Updated on

Repair and Deduct Laws

The right to “repair and deduct” lets tenants fix a problem on their own by hiring a repair person and deducting the cost from their rent. In most states, the repair can't cost more than one month of rent.

If there is a repair that needs to be made to a rental unit, tenants have several options to force their landlords to take action. One such tactic—known as “repair and deduct”—is allowed in many states. As the name suggests, a tenant can hire someone to make the necessary repairs to their unit and then subtract the cost of the repairs from their rent.

However, this opens up the possibility of being sued for eviction for nonpayment of rent. Tenants shouldn't make the decision to repair and deduct lightly.

Not every issue is serious enough to use repair and deduct

There are lots of things that can go wrong in a rental unit—the paint on the walls might start peeling, the ceiling might develop a persistent leak, or the shower might stop draining. But tenants can’t use repair and deduct for every kind of repair. It has to be one where the landlord is legally required to fix it, which could be for two reasons:

  1. The issue is mentioned in the lease and states it is the landlord’s responsibility to fix it
  2. The problem violates the implied warranty of habitability

The implied warranty of habitability varies slightly by state, but in general encompasses things like having hot and cold running water and being free of insect or rodent infestations—all things that keep a rental unit habitable. If the issues with a rental are not bad enough to warrant using repair and deduct, the tenant could be evicted for not paying rent.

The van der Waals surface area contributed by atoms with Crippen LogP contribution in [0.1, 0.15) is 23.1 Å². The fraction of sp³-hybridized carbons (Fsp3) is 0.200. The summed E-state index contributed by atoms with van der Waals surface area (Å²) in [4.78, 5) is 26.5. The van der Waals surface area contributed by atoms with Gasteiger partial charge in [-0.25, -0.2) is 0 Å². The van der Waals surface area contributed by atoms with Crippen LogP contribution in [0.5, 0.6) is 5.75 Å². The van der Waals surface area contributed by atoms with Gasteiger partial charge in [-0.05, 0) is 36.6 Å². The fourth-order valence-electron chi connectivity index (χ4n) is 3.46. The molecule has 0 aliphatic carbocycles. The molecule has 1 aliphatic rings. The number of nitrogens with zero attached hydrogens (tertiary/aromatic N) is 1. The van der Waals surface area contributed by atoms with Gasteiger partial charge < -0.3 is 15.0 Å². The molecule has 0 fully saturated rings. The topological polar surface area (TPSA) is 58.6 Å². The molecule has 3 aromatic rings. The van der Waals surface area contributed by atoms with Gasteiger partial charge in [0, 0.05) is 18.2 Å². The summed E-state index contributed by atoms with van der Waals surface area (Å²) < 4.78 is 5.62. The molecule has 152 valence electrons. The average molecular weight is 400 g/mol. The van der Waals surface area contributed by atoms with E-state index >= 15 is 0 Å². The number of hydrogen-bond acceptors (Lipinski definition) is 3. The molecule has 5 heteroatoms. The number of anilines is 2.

Issues caused by tenants or guests aren’t covered

If a tenant or their guest, family member, or pet is the one to cause the damage, then the tenant cannot legally repair and deduct.

Some states lay out a strict process for tenants to follow

Some states have very specific rules about using repair and deduct, including limits on how much a tenant can spend on the repair, or what sort of contractors they can hire to make the repair.

Generally, tenants should start the process by informing their landlord that a repair needs to be made. If the landlord doesn't take care of it soon, the tenant should send a letter describing the issue, what needs to be done to fix it, and how much that will cost. They should give the landlord a reasonable period of time to respond—then, if their landlord still hasn't taken action, they can hire someone to make the repair. Tenants should save any receipts associated with the repair costs, and send copies of them to the landlord along with the reduced rent payment.

Not all states allow repair and deduct

That being said, some states don’t allow tenants to repair and deduct at all. Others allow it, but only if certain conditions are met. Tenants should make sure to research the laws in their state before making any repairs themselves.

Even if a state doesn't allow repair and deduct, there's probably another legal option for tenants who are stuck in an unlivable apartment. For instance, tenants may be allowed to break their lease using the legal concept of constructive eviction instead.

Next steps

If the repair is really major, there's another tactic tenants can use: withholding rent until the landlord finally makes repairs. Learn more about the other options available to tenants if their landlord isn't being responsive to repair requests.

The information provided on this website does not, and is not intended to, constitute legal advice.